Why iAd’s Been Mostly Hype

Sultan Khan is chief executive and co-founder of integrated mobile advertising platform AdMaxim, a mobile ad platform.

When Apple unveiled iAd back in 2010, it seemed the mobile advertising equivalent of nirvana. Here was state of the art technology that enabled advertisers to create beautiful in-app rich media ads to precisely target a ready-made community of iOS device users. iAd seemingly embodied everything that mobile advertising should aspire to; high quality, interactive immersive ads whose state of the art expandable ad units kept consumers within the app, so avoiding losing them to the browser, often for good. The $1 million per campaign price tag seemed a small cost to pay and brands ranging from Adidas to Land Rover jumped at the chance to be a part of it.

Three years on and advertising Nirvana seems a long way off, with Apple forced to slash the initial high price tag for iAd campaigns not once but twice. So why has the Apple halo effect failed to keep shining on iAd?

Limits to advertiser reach
Apple only serves ads to iOS devices (iPhones, iPod Touch and iPads). This is a problem because despite the popularity of the iOS devices, the smartphone market is dominated by Android devices which now account for around 70 percent of the smartphone OS market. As a result, iAd’s iOS only approach to ad serving is a real issue for advertisers wanting to run campaigns that target all device types and a much wider audience base.

High minimum spend
Despite early enthusiasm from brands including Coca-Cola and Maybelline, the current minimum spend levels for running campaigns on iAd is still seen as a real barrier to entry for advertisers who are new to mobile, want to start with smaller budgets and learn how mobile advertising performs for their brands before spending big money.

Branding cul-de-sac
While iAd allows advertisers to use sophisticated iOS functionality such as accelerometer, 3D graphics and other interactive features to build and deliver memorable consumer experiences with a local call to action in some cases, there is a perception that iAd is better suited to branding campaigns than for performance campaigns that need to demonstrate clear results and ROI. With performance advertising currently assuming the lion’s share of display advertising spend, iAd needs to do more to communicate what its ad network can offer performance advertisers.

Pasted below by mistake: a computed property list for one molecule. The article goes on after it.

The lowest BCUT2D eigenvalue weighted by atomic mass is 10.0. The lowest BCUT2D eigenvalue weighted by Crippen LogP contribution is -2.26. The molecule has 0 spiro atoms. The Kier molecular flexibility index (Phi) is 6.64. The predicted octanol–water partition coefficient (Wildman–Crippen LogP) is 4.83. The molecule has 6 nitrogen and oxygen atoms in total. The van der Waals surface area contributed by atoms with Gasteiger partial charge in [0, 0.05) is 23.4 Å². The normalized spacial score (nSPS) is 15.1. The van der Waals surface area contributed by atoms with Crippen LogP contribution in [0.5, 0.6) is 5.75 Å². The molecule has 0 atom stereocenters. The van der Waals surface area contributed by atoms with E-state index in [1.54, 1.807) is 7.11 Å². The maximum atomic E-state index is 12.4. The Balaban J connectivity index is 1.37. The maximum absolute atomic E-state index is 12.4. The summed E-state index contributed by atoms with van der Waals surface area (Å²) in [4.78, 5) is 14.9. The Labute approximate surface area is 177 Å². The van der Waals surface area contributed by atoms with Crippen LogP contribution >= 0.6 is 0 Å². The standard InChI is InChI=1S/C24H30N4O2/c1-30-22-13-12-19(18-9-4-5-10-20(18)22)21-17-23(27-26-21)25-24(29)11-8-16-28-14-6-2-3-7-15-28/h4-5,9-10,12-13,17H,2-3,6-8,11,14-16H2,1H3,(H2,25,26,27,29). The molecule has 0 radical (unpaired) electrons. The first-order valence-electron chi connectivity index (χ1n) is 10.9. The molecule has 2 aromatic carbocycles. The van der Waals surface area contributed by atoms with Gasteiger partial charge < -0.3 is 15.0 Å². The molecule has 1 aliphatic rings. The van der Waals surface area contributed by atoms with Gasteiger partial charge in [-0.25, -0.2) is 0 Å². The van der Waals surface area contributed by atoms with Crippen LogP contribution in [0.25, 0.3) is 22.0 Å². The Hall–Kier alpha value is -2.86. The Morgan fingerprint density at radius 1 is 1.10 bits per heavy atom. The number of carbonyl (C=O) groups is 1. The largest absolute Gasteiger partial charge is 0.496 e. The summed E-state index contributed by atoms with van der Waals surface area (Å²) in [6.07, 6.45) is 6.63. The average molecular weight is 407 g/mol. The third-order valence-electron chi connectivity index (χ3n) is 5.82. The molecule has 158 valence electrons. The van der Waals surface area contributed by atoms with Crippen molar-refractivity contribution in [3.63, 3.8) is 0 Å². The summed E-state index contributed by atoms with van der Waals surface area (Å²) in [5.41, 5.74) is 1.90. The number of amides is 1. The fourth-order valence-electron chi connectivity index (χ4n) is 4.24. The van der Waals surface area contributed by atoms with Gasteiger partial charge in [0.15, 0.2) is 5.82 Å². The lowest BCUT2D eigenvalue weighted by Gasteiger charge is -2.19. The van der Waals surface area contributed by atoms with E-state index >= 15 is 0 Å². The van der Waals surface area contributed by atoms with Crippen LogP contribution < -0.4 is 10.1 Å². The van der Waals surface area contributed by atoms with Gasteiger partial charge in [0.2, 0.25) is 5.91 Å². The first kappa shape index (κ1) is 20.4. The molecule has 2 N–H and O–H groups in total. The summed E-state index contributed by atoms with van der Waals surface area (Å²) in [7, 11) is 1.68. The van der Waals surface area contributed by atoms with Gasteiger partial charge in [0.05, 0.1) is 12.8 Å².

Proprietary tech
A few years ago, when achieving interactive rich media functionality outside apps was technically difficult, Apple’s closed world strategy of creating in-app interactive rich media campaigns using its proprietary technology seemed to be a no-brainer.

As the mobile ad industry matures and with the rise of Android as the dominant mobile platform, a number of companies have standardised ad creation using HTML5 and JavaScript. These technologies offer rich interactive experiences similar to in app experiences and have cross device compatibility. As a result iAd’s customised proprietary approach looks short-sighted. It also means that advertisers wanting to use iAd in addition to other networks need to create a separate campaign just to run on iAd which increases the cost as well.

None of this is to say iAd is doomed. Apple is hugely innovative and consumers love its products – the larger, high def screen on the iPhone 5 has played particularly well with advertisers and consumers alike. The iAd platform encourages advertisers to develop interactive rich media experiences which can only be good news for the future of mobile advertising. What’s more, it supports several interesting targeting options, and its inventory continues to grow.While iAd is unlikely ever to be the dominant mobile ad platform, it remains an important part of the mobile advertising landscape and its future is secure.

Image via Shutterstock


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